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Young entrepreneurs shine at Innovators Showcase

Mark Parker



St. Petersburg High School students Shelby Sublett (left), Avery Lehman (center) and Elyse Malm react to their "Funancial" platform winning the 2024 3DE Innovators Showcase. Photos by Mark Parker.

High School students from Pinellas and Hillsborough Counties enthusiastically highlighted their startups – and a registered nonprofit – to local business leaders Wednesday at the second annual Innovators Showcase.

The entrepreneurial-minded 11th graders hailed from St. Petersburg, Dunedin, Chamberlain and Hillsborough High Schools. Those were the first to offer Junior Achievement (JA), Tampa Bay’s rapidly expanding 3DE program.

The Innovator’s Showcase, again held at Raymond James Financial’s sprawling Carillon campus, culminates in a pitch competition. Patrick O’Connor, divisional director, said selecting a winner was more difficult than any business decision he would make that day.

“How many academic experiences do you see where people are cheering and emotional and really pulling for each other in the way you saw today?” O’Connor asked. “Our long history with JA has been full of exciting moments. But I have to say, what we’re doing with 3DE has got to be the most exciting thing we’ve seen in our partnership over a long, long time.”

Patrick O’Connor, senior vice president of Raymond James, announces that Funancial placed first in the pitch competition. Nicole Jones (far left), a St. Pete High School teacher, celebrates with the team.

O’Connor also stressed the importance of promoting financial literacy at an early age. The winning team embodied that sentiment.

St. Pete High School students Avery Lehman, Elyse Malm and Shelby Sublett took home first place – and a new Apple Watch and AirPods – for their “Funancial” platform. Program participants must identify a problem they plan to address before embarking on the year-long project, and the group realized their peers and siblings lacked financial literacy.

Lehman described Funancial as a gamified financial education app. The free subscription provides “basic knowledge,” and users can pay for more advanced training and features.

Malm said the app would help teens manage their finances when they go off to college and enter the workforce. Sublett credited the 3DE program for teaching her how to pitch an idea.

“I learned how to present; I learned how to work with technology, and we also learned how to work with companies,” Sublett added. “It gave me a lot of necessary skills.”

Not all the young innovators showcased started businesses. Another St. Pete High group established a 501(c)(3) nonprofit organization.

Eva Jalbert-Norris, Elyce Mairn and Jeffrey Winger launched Teen Talk to help combat the rise in teenage mental health issues and mitigate the stigma surrounding counseling and therapy. Jalbert-Norris said college psychology majors with internship requirements serve as counselors.

Mairn said college-aged counselors better understand the issues they face. “You almost feel like you’re kind of being written off as just another teenager who’s struggling with body image depression,” she added.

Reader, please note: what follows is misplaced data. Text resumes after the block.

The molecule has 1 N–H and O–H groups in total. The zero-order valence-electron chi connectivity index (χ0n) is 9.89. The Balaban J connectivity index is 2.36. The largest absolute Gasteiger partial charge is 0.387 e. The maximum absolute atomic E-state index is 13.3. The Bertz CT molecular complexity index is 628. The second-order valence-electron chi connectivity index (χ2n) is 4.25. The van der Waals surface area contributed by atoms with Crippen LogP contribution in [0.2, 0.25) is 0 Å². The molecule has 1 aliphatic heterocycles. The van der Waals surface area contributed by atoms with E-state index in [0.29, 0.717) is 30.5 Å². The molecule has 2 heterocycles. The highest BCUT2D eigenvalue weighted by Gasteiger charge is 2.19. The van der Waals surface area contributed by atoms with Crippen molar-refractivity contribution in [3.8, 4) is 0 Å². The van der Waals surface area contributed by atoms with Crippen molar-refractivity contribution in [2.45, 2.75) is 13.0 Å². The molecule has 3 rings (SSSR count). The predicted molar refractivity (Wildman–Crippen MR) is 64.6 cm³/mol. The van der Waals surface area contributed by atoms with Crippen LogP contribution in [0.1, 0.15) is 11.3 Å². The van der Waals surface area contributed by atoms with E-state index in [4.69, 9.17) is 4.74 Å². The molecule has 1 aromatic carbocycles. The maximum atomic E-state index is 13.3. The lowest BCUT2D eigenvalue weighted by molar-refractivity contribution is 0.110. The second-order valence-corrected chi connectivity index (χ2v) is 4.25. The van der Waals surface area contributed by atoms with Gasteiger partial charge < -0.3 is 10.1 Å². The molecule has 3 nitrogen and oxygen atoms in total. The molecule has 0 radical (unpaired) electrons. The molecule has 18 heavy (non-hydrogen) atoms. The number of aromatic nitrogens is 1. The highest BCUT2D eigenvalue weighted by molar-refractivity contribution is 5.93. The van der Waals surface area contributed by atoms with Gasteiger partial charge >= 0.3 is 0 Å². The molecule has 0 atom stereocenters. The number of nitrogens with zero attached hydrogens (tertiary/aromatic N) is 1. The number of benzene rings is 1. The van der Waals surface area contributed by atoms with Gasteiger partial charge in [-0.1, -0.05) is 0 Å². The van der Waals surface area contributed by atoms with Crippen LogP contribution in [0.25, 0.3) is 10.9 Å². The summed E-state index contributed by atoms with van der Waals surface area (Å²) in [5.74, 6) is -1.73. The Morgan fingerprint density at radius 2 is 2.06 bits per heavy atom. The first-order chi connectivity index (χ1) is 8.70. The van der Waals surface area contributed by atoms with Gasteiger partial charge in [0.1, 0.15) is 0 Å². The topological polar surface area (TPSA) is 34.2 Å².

Jeffrey Winger (left), Elyce Mairn (center) and Eva Jalbert-Norris founded Teen Talk, an official 501(c)(3) nonprofit organization.

Mairn said licensed therapists could use their time assisting the nonprofit as a tax deduction. She also highlighted a list of the free program’s local corporate sponsors.

Jalbert-Norris said she and Mairn were fortunate that their families could afford therapy, “but that is not the case for a majority of the students that go to our school.” The goal is for incoming upperclassmen to continue and expand Teen Talk once its founders graduate.

JA launched 3DE at two high schools on each side of Tampa Bay in 2020. Gibbs and Tenoroc (Polk County) High Schools joined in 2022 and will participate in the 2025 Innovators Showcase.

Lakewood, Blake and Jefferson High Schools entered the 3DE fold in August 2023. According to its website, the program “re-engineers education to be more relevant, experiential and authentically connected to the real world.”

Most participants start as freshmen and develop a viable product, service or business once they reach 11th grade. Chris Steinocher, CEO of the St. Petersburg Chamber of Commerce, expressed his staunch support for the program at Wednesday’s event.

Dunedin High School student Elijah Lyles founded LS Suits. He plans to continue selling and renting discounted formal attire after graduation.

Steinocher said the Chamber offered 3DE office space in its headquarters to increase business engagement. In addition to Raymond James, prominent program partners include ReliaQuest, PNC, Jabil, Power Design and the Hough Family Foundation.

“What we saw today – what we see every time we do this – is they’re (3DE students) learning how to solve the problems we’re creating for them,” Steinocher said. “My vision is that every high school in Pinellas County has this program. Because this is the future.”

Christina Roberts, executive director of 3DE, noted that Raymond James offered to host a second Innovator’s Showcase immediately after the inaugural event concluded. She said the program has proven to foster real-world problem-solving skills.

Roberts said teachers evaluate participants across “six critical competencies,” and students show academic improvement and increased engagement in 9th and 10th grade. “You could read what the State of Florida and the workforce desires, and those are exactly the skills we’re building,” she added.

“3DE allows students to develop the skillset, mindset and behaviors to thrive in the world of work – in any industry.”






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